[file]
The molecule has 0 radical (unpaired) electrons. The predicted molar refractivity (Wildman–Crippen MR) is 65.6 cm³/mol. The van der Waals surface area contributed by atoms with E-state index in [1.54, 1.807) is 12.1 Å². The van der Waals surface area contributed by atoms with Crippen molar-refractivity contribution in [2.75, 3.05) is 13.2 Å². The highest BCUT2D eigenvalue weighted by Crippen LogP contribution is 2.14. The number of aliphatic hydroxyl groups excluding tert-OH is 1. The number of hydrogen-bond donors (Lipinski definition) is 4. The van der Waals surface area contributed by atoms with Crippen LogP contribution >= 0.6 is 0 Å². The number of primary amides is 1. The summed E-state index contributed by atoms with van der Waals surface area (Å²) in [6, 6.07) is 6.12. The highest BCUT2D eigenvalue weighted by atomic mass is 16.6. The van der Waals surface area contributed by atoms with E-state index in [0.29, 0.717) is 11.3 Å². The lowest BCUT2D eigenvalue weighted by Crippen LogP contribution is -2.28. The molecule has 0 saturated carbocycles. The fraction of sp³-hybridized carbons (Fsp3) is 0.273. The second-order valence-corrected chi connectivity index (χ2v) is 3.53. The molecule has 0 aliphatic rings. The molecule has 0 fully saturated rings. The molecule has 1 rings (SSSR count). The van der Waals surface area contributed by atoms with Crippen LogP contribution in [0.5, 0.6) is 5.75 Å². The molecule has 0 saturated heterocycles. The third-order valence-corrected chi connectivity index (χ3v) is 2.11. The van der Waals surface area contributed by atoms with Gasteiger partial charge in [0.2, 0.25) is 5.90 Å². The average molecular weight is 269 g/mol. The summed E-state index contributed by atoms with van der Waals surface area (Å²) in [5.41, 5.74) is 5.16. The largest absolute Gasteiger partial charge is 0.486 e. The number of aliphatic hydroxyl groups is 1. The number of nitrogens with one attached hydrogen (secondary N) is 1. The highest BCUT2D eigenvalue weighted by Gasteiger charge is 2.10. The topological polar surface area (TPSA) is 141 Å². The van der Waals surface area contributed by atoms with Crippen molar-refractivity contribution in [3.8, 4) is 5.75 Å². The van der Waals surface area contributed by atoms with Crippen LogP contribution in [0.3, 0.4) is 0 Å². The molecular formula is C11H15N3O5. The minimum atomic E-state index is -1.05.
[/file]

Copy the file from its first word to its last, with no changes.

The molecule has 0 radical (unpaired) electrons. The predicted molar refractivity (Wildman–Crippen MR) is 65.6 cm³/mol. The van der Waals surface area contributed by atoms with E-state index in [1.54, 1.807) is 12.1 Å². The van der Waals surface area contributed by atoms with Crippen molar-refractivity contribution in [2.75, 3.05) is 13.2 Å². The highest BCUT2D eigenvalue weighted by Crippen LogP contribution is 2.14. The number of aliphatic hydroxyl groups excluding tert-OH is 1. The number of hydrogen-bond donors (Lipinski definition) is 4. The van der Waals surface area contributed by atoms with Crippen LogP contribution >= 0.6 is 0 Å². The number of primary amides is 1. The summed E-state index contributed by atoms with van der Waals surface area (Å²) in [6, 6.07) is 6.12. The highest BCUT2D eigenvalue weighted by atomic mass is 16.6. The van der Waals surface area contributed by atoms with E-state index in [0.29, 0.717) is 11.3 Å². The lowest BCUT2D eigenvalue weighted by Crippen LogP contribution is -2.28. The molecule has 0 saturated carbocycles. The fraction of sp³-hybridized carbons (Fsp3) is 0.273. The second-order valence-corrected chi connectivity index (χ2v) is 3.53. The molecule has 0 aliphatic rings. The molecule has 0 fully saturated rings. The molecule has 1 rings (SSSR count). The van der Waals surface area contributed by atoms with Crippen LogP contribution in [0.5, 0.6) is 5.75 Å². The molecule has 0 saturated heterocycles. The third-order valence-corrected chi connectivity index (χ3v) is 2.11. The van der Waals surface area contributed by atoms with Gasteiger partial charge in [0.2, 0.25) is 5.90 Å². The average molecular weight is 269 g/mol. The summed E-state index contributed by atoms with van der Waals surface area (Å²) in [5.41, 5.74) is 5.16. The largest absolute Gasteiger partial charge is 0.486 e. The number of aliphatic hydroxyl groups is 1. The number of nitrogens with one attached hydrogen (secondary N) is 1. The highest BCUT2D eigenvalue weighted by Gasteiger charge is 2.10. The topological polar surface area (TPSA) is 141 Å². The van der Waals surface area contributed by atoms with Crippen molar-refractivity contribution in [3.8, 4) is 5.75 Å². The van der Waals surface area contributed by atoms with Crippen LogP contribution in [0.3, 0.4) is 0 Å². The molecular formula is C11H15N3O5. The minimum atomic E-state index is -1.05.